Amanda and I, along with a few other friends (including one of our 2016 mentees), just started a monthly middle grade book club, so I’ve been finishing up the book for July—Linda Jackson’s terrific debut MIDNIGHT WITHOUT A MOON. It was a really hard book to read in a lot of ways, but so thought-provoking and important, and the setting was utterly vivid (one of my favorite things in a book!). I’ve honestly read so many really fantastic books in 2017! It’s been an unusually good year that way. Some of my recent favorites are S. K. Ali’s SAINTS AND MISFITS, Kristen Cicarelli’s THE LAST NAMSARA, Sandhya Menon’s WHEN DIMPLE MET RISHI, and Stacey Lee’s THE SECRET OF A HEART NOTE. I’ve been recommending these books right and left to everyone I meet!

You were a 2015 Pitch Wars mentee and now you’re a two-time mentor! Having participated on both sides, what advice would you give the mentee hopefuls for 2017?

If you get selected, go into it ready to work. Pitch Wars can be really grueling, and I think it’s important that you be honest with yourself and with your potential mentor with regards to how much you’re willing to overhaul your book and do the work. Every now and then a mentee will get selected but not be really willing to do a lot of revision, which can be stressful for everyone involved. Even more important than that, though, would be the piece of advice I’d give both to those who do AND those who don’t make it into the contest: Use this opportunity to build your writing community! No writer is an island, and you will never achieve the success you hope for without friends, cheerleaders, and critique partners. The Pitch Wars hashtag, even if you’re not selected for the contest, can be a great place to meet other motivated and determined writers. Reach out to those whose work is similar to those, or those you feel you have things in common!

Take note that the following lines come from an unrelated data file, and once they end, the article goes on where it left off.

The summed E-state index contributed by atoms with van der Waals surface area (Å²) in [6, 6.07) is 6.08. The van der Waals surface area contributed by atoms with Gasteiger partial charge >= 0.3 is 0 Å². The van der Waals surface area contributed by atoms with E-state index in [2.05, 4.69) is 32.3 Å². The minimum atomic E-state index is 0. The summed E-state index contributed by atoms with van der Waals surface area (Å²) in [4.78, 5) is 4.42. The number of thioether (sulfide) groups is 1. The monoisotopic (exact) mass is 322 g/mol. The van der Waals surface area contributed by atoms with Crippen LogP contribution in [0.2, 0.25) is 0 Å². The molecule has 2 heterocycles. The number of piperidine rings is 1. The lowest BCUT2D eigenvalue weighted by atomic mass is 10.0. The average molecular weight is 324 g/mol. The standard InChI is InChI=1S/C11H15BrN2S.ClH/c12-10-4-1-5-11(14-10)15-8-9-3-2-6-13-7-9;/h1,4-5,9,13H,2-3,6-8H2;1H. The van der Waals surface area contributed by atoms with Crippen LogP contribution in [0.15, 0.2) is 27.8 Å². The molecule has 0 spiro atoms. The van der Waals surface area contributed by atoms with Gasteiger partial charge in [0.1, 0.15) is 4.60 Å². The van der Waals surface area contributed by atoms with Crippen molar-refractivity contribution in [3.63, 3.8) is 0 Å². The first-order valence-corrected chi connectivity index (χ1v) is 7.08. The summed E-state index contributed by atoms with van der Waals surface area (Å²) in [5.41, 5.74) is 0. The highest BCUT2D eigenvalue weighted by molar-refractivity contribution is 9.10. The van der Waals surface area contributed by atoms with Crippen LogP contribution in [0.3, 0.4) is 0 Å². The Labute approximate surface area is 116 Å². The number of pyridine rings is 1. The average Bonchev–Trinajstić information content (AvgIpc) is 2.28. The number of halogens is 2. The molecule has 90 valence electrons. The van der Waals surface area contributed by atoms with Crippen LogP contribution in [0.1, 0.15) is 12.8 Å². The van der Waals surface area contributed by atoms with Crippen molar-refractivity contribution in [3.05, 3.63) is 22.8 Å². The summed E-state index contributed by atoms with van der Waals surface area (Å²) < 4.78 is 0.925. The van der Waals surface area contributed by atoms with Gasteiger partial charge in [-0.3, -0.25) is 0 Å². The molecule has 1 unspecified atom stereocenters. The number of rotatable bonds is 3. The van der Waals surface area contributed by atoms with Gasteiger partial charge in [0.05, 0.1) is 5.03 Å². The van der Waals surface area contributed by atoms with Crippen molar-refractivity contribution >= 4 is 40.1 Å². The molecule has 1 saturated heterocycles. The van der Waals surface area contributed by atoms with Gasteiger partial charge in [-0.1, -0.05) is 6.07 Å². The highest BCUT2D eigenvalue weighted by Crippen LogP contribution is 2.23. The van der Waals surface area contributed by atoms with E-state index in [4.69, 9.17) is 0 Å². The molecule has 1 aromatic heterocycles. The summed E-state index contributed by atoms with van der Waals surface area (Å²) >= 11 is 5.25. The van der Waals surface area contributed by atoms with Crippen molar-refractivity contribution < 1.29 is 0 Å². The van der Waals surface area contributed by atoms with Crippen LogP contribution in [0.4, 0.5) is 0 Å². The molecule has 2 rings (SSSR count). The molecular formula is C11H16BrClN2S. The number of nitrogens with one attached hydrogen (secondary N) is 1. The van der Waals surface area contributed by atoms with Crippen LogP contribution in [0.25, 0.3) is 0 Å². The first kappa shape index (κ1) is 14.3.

What qualities will you and Amanda be looking for in a mentee?

We are both voicey writers, and tend to be voicey readers, too. We love poetic phrasing, a deft hand with description that doesn’t veer into purple prose, and characters who are impossible to forget. We can fix plot structures, details, and character arcs, but if the voice isn’t there, that’s much harder to fix. (Even though I know that is the most frustrating thing to hear as a hopeful!) Amanda recently did a post on her blog ( about what voice is and how to develop it, and it’s a great resource.

And finally, what advice do you have for writers who may be attempting a major revision for the first time?

I’m actually working on breaking down my own revision process right now on my blog (! I am a big fan of writing your own edit letter—in other words, making an exhaustive checklist of all of the things you know you need to fix (from your own reading, CP feedback, etc.). I usually organize my list with bigger and smaller fixes grouped together, and then start with the big, developmental edits—changing character motivations, plot points, and so on. When I’m done with those, I go to smaller things. I don’t usually revise chronologically, I revise one point at a time, so that I can better hold in my mind how things carry across the whole book. All of this really helps me to be a little less intimidated by a big revision… even though it can still be hard to jump in! I always have a day or two after I’ve written my edit letter where I feel like I’m at the edge of the high dive, terrified to scoot forward and plunge into the pool. At a certain point, I have to just make myself do it! I always try to remind myself, too, that revision is something that takes multiple rounds to get right. I won’t get everything perfect on the first try, and that’s okay.

I hope you enjoyed this Q&A with Cindy as much as I did! For more on Cindy's revision process, be sure to check out the detailed series set to run on her blog late July/early August. This series is sure to be packed with revision gold (I know I'll be reading it!), but here's another great blog post of Cindy's to tide you over: So You've Written A Book. Now What?

For those entering Pitch Wars 2017, check out Cindy and Amanda's MENTOR WISHLIST HERE!

And, as always,